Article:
Could False Beliefs About the Common Core Bolster Support for the Standards?

By Andrew Ujifusa — February 24, 2015 3 min read
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A new poll about the Common Core State Standards shows that a plurality of those surveyed don’t have an opinion about the standards, followed closely by the share of those who disapprove of the common core. But the Fairleigh Dickinson University poll released last week reveals something else that may seem counterintuitive: the possibility that incorrect beliefs about the standards could actually increase support for them among some.

Some critics of the standards, largely if not exclusively on the conservative side of the spectrum, have long linked various controversial curriculum topics and other issues to the standards. Examples of this are allegations that the standards promote certain forms of sex education and advocate the scientific concepts of global warming and evolution—even though the common core does not deal with those topics. Back in 2013, I wrote about how common-core opponents believed, incorrectly, that the standards were linked to the use of facial-recognition technology that measured (among other things) students’ “smile intensity.”

Common-core supporters bemoan these stories, saying that Republican politicians who previously supported the standards have waffled because of such inaccurate attacks linked to conservative-base voters.

Why am I bringing all this up? The “PublicMind” poll from Fairleigh Dickinson attempts to link false beliefs about the standards to support and opposition to them. Keep in mind that the survey of 964 adults last December revealed that, overall, 17 said they approve of the standards, 40 percent said they disapprove, and 42 percent said they didn’t know. Among Democrats, those splits were 27 percent approve, 32 percent disapprove, 41 percent don’t know; for Republicans, the splits were 9 percent approve, 48 percent disapprove, and 42 percent don’t know. (The poll’s margin of error is 3 percentage points.)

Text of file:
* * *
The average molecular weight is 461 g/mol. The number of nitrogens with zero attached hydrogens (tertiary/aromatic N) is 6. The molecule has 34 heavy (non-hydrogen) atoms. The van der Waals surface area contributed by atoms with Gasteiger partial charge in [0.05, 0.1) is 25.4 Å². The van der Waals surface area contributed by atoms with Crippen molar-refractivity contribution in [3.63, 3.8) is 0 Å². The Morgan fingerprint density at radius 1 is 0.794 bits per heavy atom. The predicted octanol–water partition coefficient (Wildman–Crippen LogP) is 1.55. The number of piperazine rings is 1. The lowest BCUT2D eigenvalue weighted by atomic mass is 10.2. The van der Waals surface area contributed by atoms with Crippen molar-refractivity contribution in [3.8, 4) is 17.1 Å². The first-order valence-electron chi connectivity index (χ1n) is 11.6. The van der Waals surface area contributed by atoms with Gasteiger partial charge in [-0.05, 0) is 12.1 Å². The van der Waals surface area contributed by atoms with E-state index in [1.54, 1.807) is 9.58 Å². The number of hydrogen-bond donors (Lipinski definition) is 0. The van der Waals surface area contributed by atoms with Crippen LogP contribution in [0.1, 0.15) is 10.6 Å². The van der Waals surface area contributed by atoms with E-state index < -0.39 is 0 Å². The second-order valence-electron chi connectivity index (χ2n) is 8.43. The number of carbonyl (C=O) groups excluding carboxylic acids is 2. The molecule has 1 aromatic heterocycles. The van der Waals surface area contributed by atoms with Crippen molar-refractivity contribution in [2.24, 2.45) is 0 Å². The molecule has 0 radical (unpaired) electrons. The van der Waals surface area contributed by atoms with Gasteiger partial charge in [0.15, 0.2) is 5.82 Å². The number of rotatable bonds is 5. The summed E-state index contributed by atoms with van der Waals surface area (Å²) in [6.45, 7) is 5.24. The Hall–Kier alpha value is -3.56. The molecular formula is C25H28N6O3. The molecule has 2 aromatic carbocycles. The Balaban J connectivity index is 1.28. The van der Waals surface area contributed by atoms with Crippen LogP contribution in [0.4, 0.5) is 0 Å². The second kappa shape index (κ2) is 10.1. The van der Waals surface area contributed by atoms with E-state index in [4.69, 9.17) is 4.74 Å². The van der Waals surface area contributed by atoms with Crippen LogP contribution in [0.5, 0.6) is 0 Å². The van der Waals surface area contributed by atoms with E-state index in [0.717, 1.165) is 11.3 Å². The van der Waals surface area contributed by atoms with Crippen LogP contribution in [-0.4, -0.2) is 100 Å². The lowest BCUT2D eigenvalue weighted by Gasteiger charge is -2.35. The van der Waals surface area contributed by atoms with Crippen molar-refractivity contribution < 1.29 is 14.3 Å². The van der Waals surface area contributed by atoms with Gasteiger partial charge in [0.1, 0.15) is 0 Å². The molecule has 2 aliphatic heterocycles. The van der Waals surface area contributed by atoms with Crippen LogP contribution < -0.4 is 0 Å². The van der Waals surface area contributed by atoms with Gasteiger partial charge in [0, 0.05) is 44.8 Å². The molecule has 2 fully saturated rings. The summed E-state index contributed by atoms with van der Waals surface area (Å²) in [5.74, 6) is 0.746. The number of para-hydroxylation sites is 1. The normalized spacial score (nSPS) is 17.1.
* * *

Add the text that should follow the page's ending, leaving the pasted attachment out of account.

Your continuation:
The Fairleigh Dickinson poll then asked respondents whether or not they believed the standards dealt with sex education, global warming, and evolution (called “controversial topics” in the poll). The survey noted how many times an individual said he or she held one of these three false beliefs about the common core, and then highlighted that person’s party affiliation. The survey results are below:

Among Republicans, disapproval of the standards by those who held all three false beliefs (54 percent) was 20 percentage points higher than for those Republicans who held no false beliefs about the “controversial topics.” That’s part of the basis for the poll’s main finding about the power that misperceptions have over people’s views of the common core, as the poll’s director, Dan Cassino, pointed out:

But look at the numbers for Democrats: 33 percent of those who hold all three false beliefs approved of the standards, while just 21 percent holding none of those beliefs said they approved.

So why might Democrats support the common core at a greater rate if they hold more false beliefs about it? Cassino gave me this answer: While these “false beliefs” about the common core may originally emanate from conservatives, they’ve gained enough traction in the public sphere that some Democrats have also begun holding these false beilefs. But Democrats, Cassino said, would in many cases approve of topics like evolution and global warming being taught in classrooms through the common core, even though the common core doesn’t touch those isssues.

In other words, the poll results suggests that off-base right-wing attacks have bolstered off-base left-wing approval for the common core.

I asked Cassino why the survey results, beyond the general approval-disapproval ratings, should concern common-core supporters. He responded by pointing out that the poll also asked whether respondents approved of the federal government setting educational standards. Among the 964 adults, 40 percent said they approved of such federal action, more than double the approval rate for the common core. That statistic, he said, also shows how unpopular the standards are, especially since the common core has been attacked for its links to Washington, despite its creation by the states.

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A version of this news article first appeared in the State EdWatch blog.